The associated service is not automatically added. For example, if you add the map service, the geoprocessing service is not automatically added to the ArcToolbox window.

It is not a requirement that you add both services.

To establish whether there is an associated service, browse to the server in ArcCatalog and see if there is a map and geoprocessing service of the same name.
To add both services:

  1. Click Add Data (Add Data), browse to the server, and add the map service.
  2. In the ArcToolbox window, right-click on the ArcToolbox entry and click Add Toolbox. Browse to the server and add the associated geoprocessing service.

ArcGIS Geodata service

A geodata service is used to distribute data found in geodatabases. Its primary intent is to serve data so that you can create replicas of the data, edit the replicas, and synchronize changes back to the geodata service, which references a centralized database.

Learn more about distributed data, replicas, and synchronization

Tools that work with distributed geodatabases can be found in three places:

Geodata services can be based on file, personal, and ArcSDE geodatabases. The Distributed Geodatabase tools only work on geodata services based on ArcSDE geodatabases. However, you can use the Data Extraction tool found on the Distributed Geodatabase toolbar in ArcMap for file and personal geodatabases.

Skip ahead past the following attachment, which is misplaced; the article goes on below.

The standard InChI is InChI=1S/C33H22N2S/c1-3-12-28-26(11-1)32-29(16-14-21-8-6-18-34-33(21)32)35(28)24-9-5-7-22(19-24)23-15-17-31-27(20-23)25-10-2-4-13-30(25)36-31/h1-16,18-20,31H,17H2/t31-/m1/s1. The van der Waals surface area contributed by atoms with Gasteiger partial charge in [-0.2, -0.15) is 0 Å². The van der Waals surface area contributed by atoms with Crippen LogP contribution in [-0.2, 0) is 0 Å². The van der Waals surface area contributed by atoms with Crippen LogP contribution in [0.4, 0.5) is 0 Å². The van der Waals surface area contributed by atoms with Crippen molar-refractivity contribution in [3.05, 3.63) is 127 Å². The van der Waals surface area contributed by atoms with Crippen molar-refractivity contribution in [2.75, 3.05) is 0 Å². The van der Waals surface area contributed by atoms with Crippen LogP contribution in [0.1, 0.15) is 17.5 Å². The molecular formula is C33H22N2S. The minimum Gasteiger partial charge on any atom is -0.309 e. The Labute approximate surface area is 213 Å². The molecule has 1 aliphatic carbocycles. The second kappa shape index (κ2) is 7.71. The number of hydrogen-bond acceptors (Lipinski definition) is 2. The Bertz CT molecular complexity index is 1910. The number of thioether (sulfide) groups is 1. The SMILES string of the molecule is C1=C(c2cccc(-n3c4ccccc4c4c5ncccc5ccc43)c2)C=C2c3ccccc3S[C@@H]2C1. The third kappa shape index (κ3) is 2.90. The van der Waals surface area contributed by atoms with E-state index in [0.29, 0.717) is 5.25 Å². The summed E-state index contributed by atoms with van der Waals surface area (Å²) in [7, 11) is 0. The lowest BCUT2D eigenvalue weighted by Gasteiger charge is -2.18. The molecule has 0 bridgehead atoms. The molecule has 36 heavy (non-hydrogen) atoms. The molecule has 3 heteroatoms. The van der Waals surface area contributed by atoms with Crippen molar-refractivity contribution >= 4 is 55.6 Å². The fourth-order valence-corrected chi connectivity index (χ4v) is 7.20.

If you navigate to a geodata service in ArcCatalog, right-click and use one the Distributed Geodatabase tools, they will return an error if the geodata service is based on a file or personal geodatabase. (The Distributed Geodatabase tools are always enabled for a geodata service—the tool cannot determine the source of the geodata service until it opens and queries the underlying geodatabase.)

For geodata services based on file or personal geodatabases, you can extract the data using the associated map service.

ArcGIS Map with associated Geodata service

A map service and a geodata service with the same name are said to be associated services. If you want to use the Distributed Geodatabase toolbar in ArcMap, you add the associated map service to ArcMap.

If the geodata service is based on a file or personal geodatabase, you can only use the Extract data tool (Extract Data). If the geodata service is based on an ArcSDE geodatabase, you can use all the tools in the Distributed Geodatabase toolbar (some of which are only enabled when you have replicas).

You need to establish whether there is an associated service by browsing to the server in ArcCatalog and determining if there is an a map and geodata service of the same name.

ArcGIS Globe service

You can add a globe service to ArcGlobe by click the Add Data tool (Add Data), browsing to an ArcGIS Server, and choosing a globe service (Globe service).

Learn more about ArcGlobe and the 3D Analyst extension

ArcIMS Feature service